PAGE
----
Every two weeks we bring you opinion, news and research on Employee Engagement, Leadership and Organisational Performance, along with some thoughts on practical workplace applications.

Editorial: Dealing With Change in a VUCA World

The environment in which we live and work is said to be VUCA, marked by characteristics of Volatility, Uncertainty, Complexity and Ambiguity. The term isn’t actually a new one. It was first coined in the late 1980s to describe the post cold war world and has since been adopted by the corporate world. Perhaps that’s not surprising as you don’t need to travel far to experience it. Just consider Brexit, global political turmoil, complex trade negotiations, difficult trading conditions and of course, the Trump phenomenon…

None of our professional lives is immune from the VUCA effect. It has even been suggested that you can’t prepare for the VUCA world – that its volatility is so potent you just have to roll with it as best you can, reacting to what comes along and doing your best.

I disagree.

Let’s consider just one example where effective leadership makes a huge difference: change. With an estimated 70% of change initiatives reported to have failed, careful leadership through change is more vital than ever (and it has always been important).

Research conducted by Prosci shows that most failed change initiatives fail because of lack of adoption – people not being able or willing to adopt the new behaviours and approaches necessary to enable the change to happen. The good news is this can be overcome and the ADKAR model provides a robust framework for leading organisations through the change adoption process, maximising the likelihood of successful implementation.

Effective leadership through the change process (and in other areas too) is the primary differentiator between success and failure. Don’t let yourself be sucked into the irresponsible view that you are at the mercy of your environment.

Steve Short – Emenex

Does the Employee Experience Trend Replace Engagement?

According to Gallup, if you’re an organisational leader or if you work in HR, you may have noticed something recently — or even over the past few years now: your organisation can’t fake its employment brand anymore.

Workplace experiences quickly get shared online, as well as throughout your company. So your brand gets created based on what your company culture actually is.

This makes the stakes (good and bad) for companies higher than ever when it comes to reputation, hiring talented people, customer engagement and the bottom line. That’s why the employee experience trend emerged and why it has become a strategic priority for leaders today.

HR leaders are right to focus on the employee experience.

But for companies that have spent the past decade focusing on employee engagement methods, what does this new focus mean? Is employee engagement being replaced by employee experience? Are they the same?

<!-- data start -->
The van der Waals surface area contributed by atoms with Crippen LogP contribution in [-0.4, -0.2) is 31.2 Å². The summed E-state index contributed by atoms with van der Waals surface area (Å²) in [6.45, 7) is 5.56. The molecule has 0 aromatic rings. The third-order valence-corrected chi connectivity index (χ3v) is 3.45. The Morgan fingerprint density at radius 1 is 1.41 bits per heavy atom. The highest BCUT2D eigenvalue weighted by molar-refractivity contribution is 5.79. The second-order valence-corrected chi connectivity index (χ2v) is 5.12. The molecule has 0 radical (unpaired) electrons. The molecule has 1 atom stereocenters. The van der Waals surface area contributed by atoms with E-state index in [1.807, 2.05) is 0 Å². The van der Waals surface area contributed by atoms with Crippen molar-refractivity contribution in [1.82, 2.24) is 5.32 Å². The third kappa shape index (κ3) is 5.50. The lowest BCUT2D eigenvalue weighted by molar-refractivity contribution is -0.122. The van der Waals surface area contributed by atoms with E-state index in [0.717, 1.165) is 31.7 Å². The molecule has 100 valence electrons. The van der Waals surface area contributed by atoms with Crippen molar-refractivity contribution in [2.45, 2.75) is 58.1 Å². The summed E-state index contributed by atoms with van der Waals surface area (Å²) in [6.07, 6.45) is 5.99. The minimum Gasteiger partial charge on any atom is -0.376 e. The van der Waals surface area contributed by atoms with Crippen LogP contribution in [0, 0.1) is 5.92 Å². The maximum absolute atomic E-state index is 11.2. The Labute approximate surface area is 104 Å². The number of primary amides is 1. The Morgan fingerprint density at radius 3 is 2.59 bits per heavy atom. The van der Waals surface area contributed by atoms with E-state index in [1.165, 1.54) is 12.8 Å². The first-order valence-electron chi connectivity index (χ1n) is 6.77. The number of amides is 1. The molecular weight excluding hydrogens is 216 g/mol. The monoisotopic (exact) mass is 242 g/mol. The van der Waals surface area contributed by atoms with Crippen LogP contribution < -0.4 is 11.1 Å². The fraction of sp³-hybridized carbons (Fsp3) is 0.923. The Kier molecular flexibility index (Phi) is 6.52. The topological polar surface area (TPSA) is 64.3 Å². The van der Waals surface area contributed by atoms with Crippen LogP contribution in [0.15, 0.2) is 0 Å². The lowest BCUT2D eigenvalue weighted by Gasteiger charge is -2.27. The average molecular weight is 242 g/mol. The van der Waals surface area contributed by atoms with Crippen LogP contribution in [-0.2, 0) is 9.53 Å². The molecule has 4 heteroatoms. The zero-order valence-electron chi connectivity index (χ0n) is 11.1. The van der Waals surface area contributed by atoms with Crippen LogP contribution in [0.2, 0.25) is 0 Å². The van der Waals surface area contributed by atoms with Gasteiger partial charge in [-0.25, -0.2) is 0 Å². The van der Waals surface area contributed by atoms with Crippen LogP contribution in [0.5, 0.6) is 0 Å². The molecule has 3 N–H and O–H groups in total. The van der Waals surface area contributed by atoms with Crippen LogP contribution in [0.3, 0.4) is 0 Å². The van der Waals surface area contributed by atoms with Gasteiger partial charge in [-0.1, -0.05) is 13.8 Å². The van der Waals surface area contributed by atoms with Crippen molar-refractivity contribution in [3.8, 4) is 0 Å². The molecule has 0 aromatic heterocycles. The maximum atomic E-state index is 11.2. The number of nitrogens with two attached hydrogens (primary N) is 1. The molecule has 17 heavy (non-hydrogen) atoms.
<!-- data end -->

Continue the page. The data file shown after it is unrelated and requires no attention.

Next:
What is the Employee Experience?  Gallup’s answer here.

Leap of Faith: The Evolution of Employee Engagement at Reach Newspaper Group

The organisation now known as Reach plc, 2018 has been a year of transformation, inside and out. In the first half, the Trinity Mirror newspaper group acquired several major UK news publishing titles (including the Daily Express and Daily Star newspapers) and rebranded as Reach. At the same time, the organisation adopted a fundamentally different approach to monitoring employee engagement, increasing the frequency of their engagement survey from annual to monthly.

This change has driven new life into employee engagement at Reach, shaking things up for the better and challenging the organisation to radically renew its relationship with engagement. This journey has not always been an entirely comfortable one, and is far from over, but healthy progress has been made and many important lessons learned.

This revolution is the vision of Julia Warren, Group HR Director, who joined Trinity Mirror in November 2016. Julia is developing and implementing the people strategy for Reach, as well as the delivery of HR operations.  In an in depth interview for Engage for Success, Julia shares experiences and insights from leading employees, managers, senior leadership and the Board in a leap of faith into a more engaging future.

Employee Engagement Biggest Challenge in 2019

In an annual study, employee engagement has topped the list for the second year running, with 40 percent of the 423 respondents believing it will be their biggest challenge over the next 12 months. Recruitment and retention were a close second and third (37 percent and 36 percent respectively), followed by absence management (29 percent) and wellbeing (22 percent).

It appears similar themes have posed the biggest headaches as 2018 has unfolded too. When asked to reflect on their toughest encounters from the last year, HR directors, managers and executives ranked recruitment as the clear front runner (45 percent), followed by absence management (36 percent), with retention and GDPR compliance in joint third place (35 percent).

Seemingly, there have, however, been reasons to celebrate.  The full story from The HR Director.

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